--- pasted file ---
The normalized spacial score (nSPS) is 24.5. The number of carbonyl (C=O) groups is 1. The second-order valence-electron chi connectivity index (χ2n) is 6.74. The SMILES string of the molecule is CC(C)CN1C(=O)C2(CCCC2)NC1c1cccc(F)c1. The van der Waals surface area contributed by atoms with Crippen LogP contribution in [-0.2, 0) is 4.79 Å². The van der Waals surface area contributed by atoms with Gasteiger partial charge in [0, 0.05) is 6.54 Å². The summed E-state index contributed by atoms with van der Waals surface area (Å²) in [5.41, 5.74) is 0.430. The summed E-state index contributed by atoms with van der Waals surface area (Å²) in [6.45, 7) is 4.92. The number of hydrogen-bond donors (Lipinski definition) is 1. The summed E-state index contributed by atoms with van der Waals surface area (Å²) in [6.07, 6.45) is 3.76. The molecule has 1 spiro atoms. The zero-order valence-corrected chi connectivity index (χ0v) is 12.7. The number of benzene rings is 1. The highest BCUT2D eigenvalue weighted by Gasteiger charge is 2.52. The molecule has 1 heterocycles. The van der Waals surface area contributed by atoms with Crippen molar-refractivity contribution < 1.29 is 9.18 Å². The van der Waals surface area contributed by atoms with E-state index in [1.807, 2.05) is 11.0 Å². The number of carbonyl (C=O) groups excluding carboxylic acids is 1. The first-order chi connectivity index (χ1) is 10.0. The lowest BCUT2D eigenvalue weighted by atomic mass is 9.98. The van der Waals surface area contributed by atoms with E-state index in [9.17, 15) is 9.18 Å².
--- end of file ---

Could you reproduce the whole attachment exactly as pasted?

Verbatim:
The normalized spacial score (nSPS) is 24.5. The number of carbonyl (C=O) groups is 1. The second-order valence-electron chi connectivity index (χ2n) is 6.74. The SMILES string of the molecule is CC(C)CN1C(=O)C2(CCCC2)NC1c1cccc(F)c1. The van der Waals surface area contributed by atoms with Crippen LogP contribution in [-0.2, 0) is 4.79 Å². The van der Waals surface area contributed by atoms with Gasteiger partial charge in [0, 0.05) is 6.54 Å². The summed E-state index contributed by atoms with van der Waals surface area (Å²) in [5.41, 5.74) is 0.430. The summed E-state index contributed by atoms with van der Waals surface area (Å²) in [6.45, 7) is 4.92. The number of hydrogen-bond donors (Lipinski definition) is 1. The summed E-state index contributed by atoms with van der Waals surface area (Å²) in [6.07, 6.45) is 3.76. The molecule has 1 spiro atoms. The zero-order valence-corrected chi connectivity index (χ0v) is 12.7. The number of benzene rings is 1. The highest BCUT2D eigenvalue weighted by Gasteiger charge is 2.52. The molecule has 1 heterocycles. The van der Waals surface area contributed by atoms with Crippen molar-refractivity contribution < 1.29 is 9.18 Å². The van der Waals surface area contributed by atoms with E-state index in [1.807, 2.05) is 11.0 Å². The number of carbonyl (C=O) groups excluding carboxylic acids is 1. The first-order chi connectivity index (χ1) is 10.0. The lowest BCUT2D eigenvalue weighted by atomic mass is 9.98. The van der Waals surface area contributed by atoms with E-state index in [9.17, 15) is 9.18 Å².